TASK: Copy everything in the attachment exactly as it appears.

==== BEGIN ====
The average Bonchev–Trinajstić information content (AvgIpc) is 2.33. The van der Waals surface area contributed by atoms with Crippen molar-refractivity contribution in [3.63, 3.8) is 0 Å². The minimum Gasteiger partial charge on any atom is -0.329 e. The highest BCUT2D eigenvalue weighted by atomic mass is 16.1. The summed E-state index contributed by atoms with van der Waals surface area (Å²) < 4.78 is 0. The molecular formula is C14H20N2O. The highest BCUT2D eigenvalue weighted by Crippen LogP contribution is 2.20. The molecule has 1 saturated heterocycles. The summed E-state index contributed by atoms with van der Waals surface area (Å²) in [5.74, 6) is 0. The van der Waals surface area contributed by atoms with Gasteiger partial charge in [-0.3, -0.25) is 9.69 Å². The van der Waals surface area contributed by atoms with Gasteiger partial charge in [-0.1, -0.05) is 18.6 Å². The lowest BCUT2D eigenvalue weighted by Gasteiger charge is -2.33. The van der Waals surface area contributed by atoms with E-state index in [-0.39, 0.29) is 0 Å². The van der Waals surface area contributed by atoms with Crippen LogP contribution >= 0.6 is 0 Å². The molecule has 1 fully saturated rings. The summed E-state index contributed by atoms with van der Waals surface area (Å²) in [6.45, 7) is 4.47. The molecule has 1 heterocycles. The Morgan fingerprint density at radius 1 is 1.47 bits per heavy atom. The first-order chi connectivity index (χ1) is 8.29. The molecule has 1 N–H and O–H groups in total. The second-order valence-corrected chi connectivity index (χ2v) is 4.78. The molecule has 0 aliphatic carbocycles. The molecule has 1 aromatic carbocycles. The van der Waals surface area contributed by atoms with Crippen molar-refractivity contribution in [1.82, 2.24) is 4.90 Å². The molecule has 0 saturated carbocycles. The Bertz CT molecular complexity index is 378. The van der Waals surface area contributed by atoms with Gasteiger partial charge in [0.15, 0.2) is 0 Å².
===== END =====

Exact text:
The average Bonchev–Trinajstić information content (AvgIpc) is 2.33. The van der Waals surface area contributed by atoms with Crippen molar-refractivity contribution in [3.63, 3.8) is 0 Å². The minimum Gasteiger partial charge on any atom is -0.329 e. The highest BCUT2D eigenvalue weighted by atomic mass is 16.1. The summed E-state index contributed by atoms with van der Waals surface area (Å²) < 4.78 is 0. The molecular formula is C14H20N2O. The highest BCUT2D eigenvalue weighted by Crippen LogP contribution is 2.20. The molecule has 1 saturated heterocycles. The summed E-state index contributed by atoms with van der Waals surface area (Å²) in [5.74, 6) is 0. The van der Waals surface area contributed by atoms with Gasteiger partial charge in [-0.3, -0.25) is 9.69 Å². The van der Waals surface area contributed by atoms with Gasteiger partial charge in [-0.1, -0.05) is 18.6 Å². The lowest BCUT2D eigenvalue weighted by Gasteiger charge is -2.33. The van der Waals surface area contributed by atoms with E-state index in [-0.39, 0.29) is 0 Å². The van der Waals surface area contributed by atoms with Crippen LogP contribution >= 0.6 is 0 Å². The molecule has 1 fully saturated rings. The summed E-state index contributed by atoms with van der Waals surface area (Å²) in [6.45, 7) is 4.47. The molecule has 1 heterocycles. The Morgan fingerprint density at radius 1 is 1.47 bits per heavy atom. The first-order chi connectivity index (χ1) is 8.29. The molecule has 1 N–H and O–H groups in total. The second-order valence-corrected chi connectivity index (χ2v) is 4.78. The molecule has 0 aliphatic carbocycles. The molecule has 1 aromatic carbocycles. The van der Waals surface area contributed by atoms with Crippen molar-refractivity contribution in [1.82, 2.24) is 4.90 Å². The molecule has 0 saturated carbocycles. The Bertz CT molecular complexity index is 378. The van der Waals surface area contributed by atoms with Gasteiger partial charge in [0.15, 0.2) is 0 Å².